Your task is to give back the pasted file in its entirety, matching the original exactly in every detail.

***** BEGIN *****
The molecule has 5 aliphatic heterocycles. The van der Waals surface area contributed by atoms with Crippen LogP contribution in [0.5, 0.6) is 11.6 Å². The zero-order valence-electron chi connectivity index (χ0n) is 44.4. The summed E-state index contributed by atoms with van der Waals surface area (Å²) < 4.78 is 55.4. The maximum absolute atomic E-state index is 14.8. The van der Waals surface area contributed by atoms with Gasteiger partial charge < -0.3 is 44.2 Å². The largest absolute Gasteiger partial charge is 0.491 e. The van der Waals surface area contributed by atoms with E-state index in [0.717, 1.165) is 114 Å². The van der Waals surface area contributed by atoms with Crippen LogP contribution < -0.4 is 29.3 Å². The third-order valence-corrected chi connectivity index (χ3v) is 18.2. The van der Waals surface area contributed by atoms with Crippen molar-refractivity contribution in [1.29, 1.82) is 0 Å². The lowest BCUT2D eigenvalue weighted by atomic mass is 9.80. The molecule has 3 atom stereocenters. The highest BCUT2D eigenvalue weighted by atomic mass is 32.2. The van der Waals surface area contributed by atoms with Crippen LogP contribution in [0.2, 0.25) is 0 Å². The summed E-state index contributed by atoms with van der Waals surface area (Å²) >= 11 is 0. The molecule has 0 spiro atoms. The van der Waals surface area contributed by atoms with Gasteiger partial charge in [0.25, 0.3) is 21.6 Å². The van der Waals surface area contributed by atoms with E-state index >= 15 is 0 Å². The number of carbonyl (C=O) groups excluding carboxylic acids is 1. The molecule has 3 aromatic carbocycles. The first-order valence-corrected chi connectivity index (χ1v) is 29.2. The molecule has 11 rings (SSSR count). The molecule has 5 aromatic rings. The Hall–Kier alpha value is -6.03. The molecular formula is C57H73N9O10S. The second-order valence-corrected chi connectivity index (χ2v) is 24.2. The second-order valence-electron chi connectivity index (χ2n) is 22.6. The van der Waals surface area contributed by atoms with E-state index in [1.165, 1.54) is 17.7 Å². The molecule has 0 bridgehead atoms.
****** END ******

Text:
The molecule has 5 aliphatic heterocycles. The van der Waals surface area contributed by atoms with Crippen LogP contribution in [0.5, 0.6) is 11.6 Å². The zero-order valence-electron chi connectivity index (χ0n) is 44.4. The summed E-state index contributed by atoms with van der Waals surface area (Å²) < 4.78 is 55.4. The maximum absolute atomic E-state index is 14.8. The van der Waals surface area contributed by atoms with Gasteiger partial charge < -0.3 is 44.2 Å². The largest absolute Gasteiger partial charge is 0.491 e. The van der Waals surface area contributed by atoms with E-state index in [0.717, 1.165) is 114 Å². The van der Waals surface area contributed by atoms with Crippen LogP contribution < -0.4 is 29.3 Å². The third-order valence-corrected chi connectivity index (χ3v) is 18.2. The van der Waals surface area contributed by atoms with Crippen molar-refractivity contribution in [1.29, 1.82) is 0 Å². The lowest BCUT2D eigenvalue weighted by atomic mass is 9.80. The molecule has 3 atom stereocenters. The highest BCUT2D eigenvalue weighted by atomic mass is 32.2. The van der Waals surface area contributed by atoms with Crippen LogP contribution in [0.2, 0.25) is 0 Å². The summed E-state index contributed by atoms with van der Waals surface area (Å²) >= 11 is 0. The molecule has 0 spiro atoms. The van der Waals surface area contributed by atoms with Gasteiger partial charge in [0.25, 0.3) is 21.6 Å². The van der Waals surface area contributed by atoms with E-state index >= 15 is 0 Å². The number of carbonyl (C=O) groups excluding carboxylic acids is 1. The molecule has 3 aromatic carbocycles. The first-order valence-corrected chi connectivity index (χ1v) is 29.2. The molecule has 11 rings (SSSR count). The molecule has 5 aromatic rings. The Hall–Kier alpha value is -6.03. The molecular formula is C57H73N9O10S. The second-order valence-corrected chi connectivity index (χ2v) is 24.2. The second-order valence-electron chi connectivity index (χ2n) is 22.6. The van der Waals surface area contributed by atoms with E-state index in [1.165, 1.54) is 17.7 Å². The molecule has 0 bridgehead atoms.